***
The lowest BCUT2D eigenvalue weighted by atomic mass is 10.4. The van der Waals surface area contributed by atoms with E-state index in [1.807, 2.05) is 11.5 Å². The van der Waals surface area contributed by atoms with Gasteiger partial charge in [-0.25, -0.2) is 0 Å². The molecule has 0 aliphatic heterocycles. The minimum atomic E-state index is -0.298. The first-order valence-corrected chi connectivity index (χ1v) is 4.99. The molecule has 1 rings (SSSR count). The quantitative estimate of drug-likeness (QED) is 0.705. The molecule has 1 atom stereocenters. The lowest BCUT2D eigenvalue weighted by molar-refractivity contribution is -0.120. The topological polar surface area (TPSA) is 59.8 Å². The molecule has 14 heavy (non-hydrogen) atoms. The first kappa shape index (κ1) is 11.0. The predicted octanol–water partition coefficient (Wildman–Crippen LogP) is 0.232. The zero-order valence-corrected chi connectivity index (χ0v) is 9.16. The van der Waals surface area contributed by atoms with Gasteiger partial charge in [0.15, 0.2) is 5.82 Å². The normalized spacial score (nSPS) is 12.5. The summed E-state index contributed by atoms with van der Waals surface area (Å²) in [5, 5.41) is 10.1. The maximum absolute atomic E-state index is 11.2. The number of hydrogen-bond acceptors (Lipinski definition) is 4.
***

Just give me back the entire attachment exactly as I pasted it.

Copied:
The lowest BCUT2D eigenvalue weighted by atomic mass is 10.4. The van der Waals surface area contributed by atoms with E-state index in [1.807, 2.05) is 11.5 Å². The van der Waals surface area contributed by atoms with Gasteiger partial charge in [-0.25, -0.2) is 0 Å². The molecule has 0 aliphatic heterocycles. The minimum atomic E-state index is -0.298. The first-order valence-corrected chi connectivity index (χ1v) is 4.99. The molecule has 1 rings (SSSR count). The quantitative estimate of drug-likeness (QED) is 0.705. The molecule has 1 atom stereocenters. The lowest BCUT2D eigenvalue weighted by molar-refractivity contribution is -0.120. The topological polar surface area (TPSA) is 59.8 Å². The molecule has 14 heavy (non-hydrogen) atoms. The first kappa shape index (κ1) is 11.0. The predicted octanol–water partition coefficient (Wildman–Crippen LogP) is 0.232. The zero-order valence-corrected chi connectivity index (χ0v) is 9.16. The van der Waals surface area contributed by atoms with Gasteiger partial charge in [0.15, 0.2) is 5.82 Å². The normalized spacial score (nSPS) is 12.5. The summed E-state index contributed by atoms with van der Waals surface area (Å²) in [5, 5.41) is 10.1. The maximum absolute atomic E-state index is 11.2. The number of hydrogen-bond acceptors (Lipinski definition) is 4.